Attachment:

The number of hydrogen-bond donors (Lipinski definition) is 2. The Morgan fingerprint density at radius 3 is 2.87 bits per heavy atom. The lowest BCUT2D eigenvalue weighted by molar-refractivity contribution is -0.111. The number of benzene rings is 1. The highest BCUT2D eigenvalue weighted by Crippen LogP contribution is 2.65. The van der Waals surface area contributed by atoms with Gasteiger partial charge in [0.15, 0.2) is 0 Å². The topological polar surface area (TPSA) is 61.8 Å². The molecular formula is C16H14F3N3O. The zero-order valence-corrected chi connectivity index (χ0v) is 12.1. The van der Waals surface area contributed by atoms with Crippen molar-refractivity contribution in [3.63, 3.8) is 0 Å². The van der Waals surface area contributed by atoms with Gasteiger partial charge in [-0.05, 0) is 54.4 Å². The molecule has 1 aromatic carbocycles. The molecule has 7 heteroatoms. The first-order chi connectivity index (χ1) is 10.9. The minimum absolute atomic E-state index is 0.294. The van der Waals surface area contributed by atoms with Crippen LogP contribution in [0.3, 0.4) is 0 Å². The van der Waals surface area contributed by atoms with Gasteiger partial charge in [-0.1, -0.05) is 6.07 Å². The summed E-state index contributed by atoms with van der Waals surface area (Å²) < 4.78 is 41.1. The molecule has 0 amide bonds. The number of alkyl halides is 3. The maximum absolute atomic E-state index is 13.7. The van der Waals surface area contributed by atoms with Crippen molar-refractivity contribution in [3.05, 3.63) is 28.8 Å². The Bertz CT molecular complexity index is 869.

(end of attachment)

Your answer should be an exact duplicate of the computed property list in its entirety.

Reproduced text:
The number of hydrogen-bond donors (Lipinski definition) is 2. The Morgan fingerprint density at radius 3 is 2.87 bits per heavy atom. The lowest BCUT2D eigenvalue weighted by molar-refractivity contribution is -0.111. The number of benzene rings is 1. The highest BCUT2D eigenvalue weighted by Crippen LogP contribution is 2.65. The van der Waals surface area contributed by atoms with Gasteiger partial charge in [0.15, 0.2) is 0 Å². The topological polar surface area (TPSA) is 61.8 Å². The molecular formula is C16H14F3N3O. The zero-order valence-corrected chi connectivity index (χ0v) is 12.1. The van der Waals surface area contributed by atoms with Crippen molar-refractivity contribution in [3.63, 3.8) is 0 Å². The van der Waals surface area contributed by atoms with Gasteiger partial charge in [-0.05, 0) is 54.4 Å². The molecule has 1 aromatic carbocycles. The molecule has 7 heteroatoms. The first-order chi connectivity index (χ1) is 10.9. The minimum absolute atomic E-state index is 0.294. The van der Waals surface area contributed by atoms with Crippen LogP contribution in [0.3, 0.4) is 0 Å². The van der Waals surface area contributed by atoms with Gasteiger partial charge in [-0.1, -0.05) is 6.07 Å². The summed E-state index contributed by atoms with van der Waals surface area (Å²) < 4.78 is 41.1. The molecule has 0 amide bonds. The number of alkyl halides is 3. The maximum absolute atomic E-state index is 13.7. The van der Waals surface area contributed by atoms with Crippen molar-refractivity contribution in [3.05, 3.63) is 28.8 Å². The Bertz CT molecular complexity index is 869.